By my calculations I think that everyone has some form of this journey on their own bucket list. Most people can’t check out of their life for three months at a time. In my case though, a lonely and unemployed web developer had nothing to lose. I started making preparations, still not completely sure I would be going. I bought a minivan from my friend’s mother. I packed my belongings into a storage unit and allowed the lease on my apartment to expire. After removing the rear seats, a twin size mattress from IKEA fit nicely into the back of the van. A small plastic tote containing a miscellaneous variety of supplies occupied the empty space next to my tool box, and I wedged my old 12-speed bicycle in behind the driver’s seat along with the acoustic guitar I was trying to learn how to play. A duffle bag full of clothes and my oversized laptop were easily concealed under the sleeping bag. A rather expensive tune-up rounded out my preparations.

Safety was foremost on my mind, and I debated long and hard about whether to bring a pistol. However, with gun laws varying drastically state-by-state (not to mention Canada), I came to the conclusion that carrying a handgun across so many jurisdictions was more likely to get me into trouble that it was to protect me. Instead, I settled on a small hatchet which I kept in my toolbox. My logic was that the hatchet was a ‘tool’ and would be handy in a difficult situation but hard to construe as a deadly weapon.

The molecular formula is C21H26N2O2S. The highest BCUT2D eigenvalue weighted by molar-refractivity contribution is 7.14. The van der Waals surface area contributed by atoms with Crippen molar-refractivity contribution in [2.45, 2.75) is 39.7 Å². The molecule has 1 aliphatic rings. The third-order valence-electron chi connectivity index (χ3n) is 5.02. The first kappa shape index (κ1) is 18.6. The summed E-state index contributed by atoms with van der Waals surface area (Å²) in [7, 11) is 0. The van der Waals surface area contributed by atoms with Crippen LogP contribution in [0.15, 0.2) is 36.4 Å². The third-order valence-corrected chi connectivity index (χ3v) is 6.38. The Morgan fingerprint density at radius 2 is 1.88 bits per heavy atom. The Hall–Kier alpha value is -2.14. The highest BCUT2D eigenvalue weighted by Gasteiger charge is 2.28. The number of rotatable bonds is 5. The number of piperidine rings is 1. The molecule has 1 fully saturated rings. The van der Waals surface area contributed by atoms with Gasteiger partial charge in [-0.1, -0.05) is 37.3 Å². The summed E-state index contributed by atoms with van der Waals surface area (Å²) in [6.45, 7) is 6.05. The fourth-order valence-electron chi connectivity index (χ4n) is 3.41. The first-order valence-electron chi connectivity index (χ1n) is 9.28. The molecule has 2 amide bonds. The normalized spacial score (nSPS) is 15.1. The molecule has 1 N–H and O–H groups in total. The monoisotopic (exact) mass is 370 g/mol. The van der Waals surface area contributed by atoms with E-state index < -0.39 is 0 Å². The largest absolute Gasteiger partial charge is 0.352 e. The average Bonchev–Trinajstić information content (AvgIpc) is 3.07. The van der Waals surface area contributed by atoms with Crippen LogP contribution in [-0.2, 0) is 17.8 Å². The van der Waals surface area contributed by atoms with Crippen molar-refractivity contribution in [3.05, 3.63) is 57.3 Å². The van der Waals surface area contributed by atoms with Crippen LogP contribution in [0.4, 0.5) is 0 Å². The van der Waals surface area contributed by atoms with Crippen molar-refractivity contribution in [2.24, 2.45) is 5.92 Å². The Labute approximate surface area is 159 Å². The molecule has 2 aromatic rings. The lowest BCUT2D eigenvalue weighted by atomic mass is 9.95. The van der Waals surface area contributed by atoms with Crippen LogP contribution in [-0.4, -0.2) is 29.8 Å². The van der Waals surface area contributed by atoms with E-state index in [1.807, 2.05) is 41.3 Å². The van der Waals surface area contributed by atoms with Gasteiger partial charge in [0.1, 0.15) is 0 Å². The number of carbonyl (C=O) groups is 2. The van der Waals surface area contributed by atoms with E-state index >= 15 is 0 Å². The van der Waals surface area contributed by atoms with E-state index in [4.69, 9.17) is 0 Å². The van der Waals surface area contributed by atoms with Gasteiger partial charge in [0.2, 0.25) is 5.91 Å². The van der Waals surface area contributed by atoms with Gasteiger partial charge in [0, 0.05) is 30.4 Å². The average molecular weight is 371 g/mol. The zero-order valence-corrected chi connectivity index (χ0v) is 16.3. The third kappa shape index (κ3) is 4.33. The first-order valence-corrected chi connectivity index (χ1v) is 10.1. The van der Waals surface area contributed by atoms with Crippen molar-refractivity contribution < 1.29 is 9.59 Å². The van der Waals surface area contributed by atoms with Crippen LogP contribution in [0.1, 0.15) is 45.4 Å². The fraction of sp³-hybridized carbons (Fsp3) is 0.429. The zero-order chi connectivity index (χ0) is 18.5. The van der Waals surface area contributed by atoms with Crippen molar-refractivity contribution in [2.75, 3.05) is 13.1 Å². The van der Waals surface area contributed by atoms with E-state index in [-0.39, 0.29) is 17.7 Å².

When April 9th finally arrived, I found myself feeling really unprepared but I had already announced the trip publicly on Facebook so I couldn’t back out. Honor would not be satisfied without a credible attempt. So I spent the majority of the first day procrastinating with minor details before finally setting out from Seattle in the afternoon to my first stop in Portland, where I would spend the first night at the house of my former girlfriend Colette.

That was a long night, I tossed and turned and barely slept 20 minutes because the reality of this undertaking had finally set in. I was going to spend the next three months living in my van, vulnerable to all sorts of misfortunes and far, far from any source of familiar support. I couldn’t stop worrying about what might happen out there on the open road. What if…

The next day, I got a late start again. This time I had to wait around for a job interview by phone, one which I couldn’t pass up but would put a halt to my road trip if I got an offer. When that was over, I locked up Colette’s house, fueled up the van and pulled onto southbound I-5. Besides a quick break in Medford, I didn’t stop again until after crossing over Mt. Shasta. Somewhere between Redding and Red Bluff, I finally pulled over at a rest stop to sleep. The air was cool and I was exhausted; I climbed into the back of the van, pulled the sleeping bag over myself and fell into a deep, peaceful sleep.

The early morning light woke me. As I lay there, I realized that all my apprehension was gone. I had spent my first night in the van, at a sketchy rest stop and nothing had happened. Mentally, I was free of my biggest fear about this trip. I climbed into the front seat, started the van and made rest of the trip to the Bay Area for my first game.